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Queer & Muslim in Trump’s America

Queer & Muslim in Trump’s America

Urooj Arshad’s first reaction to the election of Donald Trump was an immediate, palpable sense of fear. An omnipresent dread kept her awake at night. “I wasn’t sleeping well,” she recalls now. “I was just having nightmares. That has gone away luckily, because… it’s impossible to be in that constant state of fear.”

Part of that trepidation came from a sense of déjà vu: the queer-identified Muslim had first-hand experience living under an authoritative leader. “Muhammad Zia-ul-Haq (of Pakistan), whose regime I grew up under, was the dictator that really conflated Islam and the state and really wanted to strengthen the state by having a very strict definition of Islam and what it meant to be Muslim. And I think the Trump administration is doing the same thing, they are basically Christian white supremacists in office that are using this ideology to harm people. To harm LGBT communities, women, people of color.”

Indeed, Arshad says, she sees a lot of similarities between the two leaders. “It’s very interesting to see that these dictators, they work pretty much the same way. You might not officially call Trump a dictator, but in terms of what he’s doing, it is very similar. He’s using religion, he’s using nationalism, you know, ‘America First, Make America Great Again.’ All of that rhetoric is the same that these other dictators have used to push out anyone except [their base].”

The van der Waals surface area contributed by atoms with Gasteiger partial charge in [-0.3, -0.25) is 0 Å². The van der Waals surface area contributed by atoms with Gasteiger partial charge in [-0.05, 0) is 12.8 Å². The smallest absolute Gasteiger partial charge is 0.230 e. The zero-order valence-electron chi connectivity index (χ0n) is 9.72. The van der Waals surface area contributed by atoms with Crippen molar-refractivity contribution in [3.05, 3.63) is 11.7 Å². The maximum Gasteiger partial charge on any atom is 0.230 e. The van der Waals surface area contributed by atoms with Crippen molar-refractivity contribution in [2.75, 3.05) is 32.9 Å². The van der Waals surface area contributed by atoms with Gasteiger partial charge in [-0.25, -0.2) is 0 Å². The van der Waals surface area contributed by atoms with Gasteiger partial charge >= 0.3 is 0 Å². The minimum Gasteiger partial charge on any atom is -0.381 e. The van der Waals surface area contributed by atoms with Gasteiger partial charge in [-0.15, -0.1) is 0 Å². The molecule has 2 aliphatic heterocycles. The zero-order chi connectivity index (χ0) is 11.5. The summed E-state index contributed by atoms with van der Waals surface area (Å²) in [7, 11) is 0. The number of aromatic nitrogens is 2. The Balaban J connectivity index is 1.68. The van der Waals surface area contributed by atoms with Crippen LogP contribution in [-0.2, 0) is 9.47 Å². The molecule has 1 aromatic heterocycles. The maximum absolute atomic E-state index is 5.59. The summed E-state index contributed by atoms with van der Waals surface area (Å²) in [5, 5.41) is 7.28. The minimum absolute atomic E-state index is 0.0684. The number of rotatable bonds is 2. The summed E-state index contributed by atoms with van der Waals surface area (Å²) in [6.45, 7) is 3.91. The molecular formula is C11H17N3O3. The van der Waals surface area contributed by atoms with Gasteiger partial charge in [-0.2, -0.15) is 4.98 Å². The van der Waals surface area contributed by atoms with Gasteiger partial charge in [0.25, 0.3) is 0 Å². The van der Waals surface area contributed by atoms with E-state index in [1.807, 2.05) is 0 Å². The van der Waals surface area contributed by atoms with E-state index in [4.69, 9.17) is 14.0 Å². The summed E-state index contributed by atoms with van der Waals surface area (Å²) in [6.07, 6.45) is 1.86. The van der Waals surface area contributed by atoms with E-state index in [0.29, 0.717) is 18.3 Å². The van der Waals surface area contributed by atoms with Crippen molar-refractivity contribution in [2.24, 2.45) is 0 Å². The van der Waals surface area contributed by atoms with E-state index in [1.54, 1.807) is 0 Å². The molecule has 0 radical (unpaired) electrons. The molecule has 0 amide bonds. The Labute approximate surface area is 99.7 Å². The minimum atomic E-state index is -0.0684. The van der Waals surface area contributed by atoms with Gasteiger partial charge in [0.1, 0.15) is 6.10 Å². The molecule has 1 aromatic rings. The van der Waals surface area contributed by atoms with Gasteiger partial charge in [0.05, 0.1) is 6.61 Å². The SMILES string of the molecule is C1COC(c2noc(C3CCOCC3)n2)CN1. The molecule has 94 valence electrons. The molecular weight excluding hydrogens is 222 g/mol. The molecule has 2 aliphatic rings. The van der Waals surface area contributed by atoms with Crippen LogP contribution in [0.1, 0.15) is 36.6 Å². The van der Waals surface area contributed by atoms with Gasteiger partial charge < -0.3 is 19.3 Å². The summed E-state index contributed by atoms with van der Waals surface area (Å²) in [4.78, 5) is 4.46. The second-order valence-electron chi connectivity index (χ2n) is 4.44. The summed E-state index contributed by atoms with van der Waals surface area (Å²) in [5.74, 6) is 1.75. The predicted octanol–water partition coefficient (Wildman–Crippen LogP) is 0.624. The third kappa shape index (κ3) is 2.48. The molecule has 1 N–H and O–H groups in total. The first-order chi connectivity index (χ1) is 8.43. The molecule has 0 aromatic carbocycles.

“That rhetoric absolutely affects us too,” Arshad, a cofounder of the Muslim Alliance for Sexual and Gender Diversity, explains, in regard to LGBTQ Muslims. “Because we’re considered the other, and a lot of times we’re considered the other even within LGBT communities.”

In the months since the election, Arshad admits it’s been hard to keep track of all the terrible things the administration has done — or been stopped from doing. “There’s been so much back and forth, and I think that’s part of the strategy is to just wear people down,” Arshad says. “We saw a lot of support when the first Muslim ban was signed, people at the airports and everything, [but] it’s hard to kind of carry on the momentum.”

But, of course, for those who are visibly different it can be difficult to forget that they are, still, being targeted. “At this point, anything that marks you as visible — as visibly Muslim, can endanger people,” Arshad says. “So even with the hijab — Muslim women [who wear hijabs] are at the forefront of being attacked, when you look at the patterns of violence that have been happening against Muslims since the elections.”